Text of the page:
Updated: Sep 23, 2020
Originally published in Kendo World magazine vol. 8.3, 2016..
In Kendo World journal issue 7.3 we explained how a plague of silkworm diseases in the second half of the 19th century led France to sign the Treaty of Amity and Commerce in October 1858, which marked the official beginning of Franco-Japanese relationships, and how this event indirectly precipitated the agreement on the first French military mission to Japan in June 1866.Through the successive French military missions, the newly formed Imperial Army was introduced to European fencing, especially sabre (guntō-jutsu) and bayonet (jūken-jutsu).Japan’s Army Ministry published a military fencing textbook called Kenjutsu Kyōhan in 1889 with numerous revisions thereafter. Its first edition was based on translations of French military teaching materials and thus detailed French fencing concepts and techniques. However, from the 2nd edition, Japan moved towards a hybrid system that still used Western concepts (one-handed sword style) but blended with gekken (traditional Japanese fencing) methodology: this new system advocated the use of shinai and bōgu and reverted to a more Japanese style of etiquette (reigi).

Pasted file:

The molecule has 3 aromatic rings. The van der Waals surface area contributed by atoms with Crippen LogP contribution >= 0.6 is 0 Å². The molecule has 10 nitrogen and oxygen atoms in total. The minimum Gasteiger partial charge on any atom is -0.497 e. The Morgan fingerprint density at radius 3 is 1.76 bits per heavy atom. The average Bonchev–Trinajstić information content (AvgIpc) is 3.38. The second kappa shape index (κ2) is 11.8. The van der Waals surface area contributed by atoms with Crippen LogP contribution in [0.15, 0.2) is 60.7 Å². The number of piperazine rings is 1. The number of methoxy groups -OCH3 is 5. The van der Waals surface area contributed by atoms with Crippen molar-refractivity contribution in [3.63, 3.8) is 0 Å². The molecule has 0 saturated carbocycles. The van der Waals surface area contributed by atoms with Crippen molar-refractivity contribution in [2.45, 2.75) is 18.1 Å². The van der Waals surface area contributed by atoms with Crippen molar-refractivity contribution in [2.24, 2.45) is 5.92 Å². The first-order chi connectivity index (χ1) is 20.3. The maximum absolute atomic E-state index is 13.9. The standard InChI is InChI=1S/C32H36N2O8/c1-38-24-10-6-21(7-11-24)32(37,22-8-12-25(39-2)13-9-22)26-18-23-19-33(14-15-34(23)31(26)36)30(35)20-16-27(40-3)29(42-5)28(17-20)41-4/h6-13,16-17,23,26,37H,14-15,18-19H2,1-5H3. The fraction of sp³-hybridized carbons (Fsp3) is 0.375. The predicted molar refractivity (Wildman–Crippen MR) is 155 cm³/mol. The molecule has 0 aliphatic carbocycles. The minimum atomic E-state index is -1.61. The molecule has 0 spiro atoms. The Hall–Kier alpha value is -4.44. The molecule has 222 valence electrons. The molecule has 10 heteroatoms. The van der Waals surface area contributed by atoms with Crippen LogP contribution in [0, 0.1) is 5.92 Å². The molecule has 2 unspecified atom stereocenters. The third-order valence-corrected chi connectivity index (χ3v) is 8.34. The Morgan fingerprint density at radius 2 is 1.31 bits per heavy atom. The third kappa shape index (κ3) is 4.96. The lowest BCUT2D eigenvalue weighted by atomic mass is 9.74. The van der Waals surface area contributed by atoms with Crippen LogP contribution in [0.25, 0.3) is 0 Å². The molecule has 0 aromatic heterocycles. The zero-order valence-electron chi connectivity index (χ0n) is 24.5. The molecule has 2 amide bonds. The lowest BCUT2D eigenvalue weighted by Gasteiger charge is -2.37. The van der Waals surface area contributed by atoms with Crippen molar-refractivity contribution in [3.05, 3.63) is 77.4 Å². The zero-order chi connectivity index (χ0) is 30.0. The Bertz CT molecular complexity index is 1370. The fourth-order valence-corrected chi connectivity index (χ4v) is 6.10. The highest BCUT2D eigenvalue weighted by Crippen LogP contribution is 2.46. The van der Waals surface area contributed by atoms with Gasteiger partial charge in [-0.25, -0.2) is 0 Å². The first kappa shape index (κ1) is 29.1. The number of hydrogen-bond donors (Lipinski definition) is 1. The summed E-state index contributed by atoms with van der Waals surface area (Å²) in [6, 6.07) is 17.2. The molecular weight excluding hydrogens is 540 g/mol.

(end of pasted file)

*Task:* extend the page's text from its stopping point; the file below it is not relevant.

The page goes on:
After the Russo-Japanese War (1905), army authorities judged that guntō-jutsu was not effective enough. Another revision of the Kenjutsu Kyōhan was thus published in 1907, and a new category of guntō-jutsu was introduced: bajō guntō-jutsu or guntō-jutsu on horseback. From 1915, the Japanese army decided to discard the one-handed sabre system and to promote instead two-handed morote guntō-jutsu, a modified version of kendo for military use. The old guntō-jutsu was then renamed katate guntō-jutsu, and practised only by cavalry officers.
From 1919, the Japanese army worked on the elaboration of a new one-handed close quarter combat system called tanken-jutsu, based on detached bayonet fighting and Japanese kodachi techniques. As a result, katate guntō-jutsu slowly disappeared as bayonet and detached bayonet techniques became the main curricula before and during World War II.
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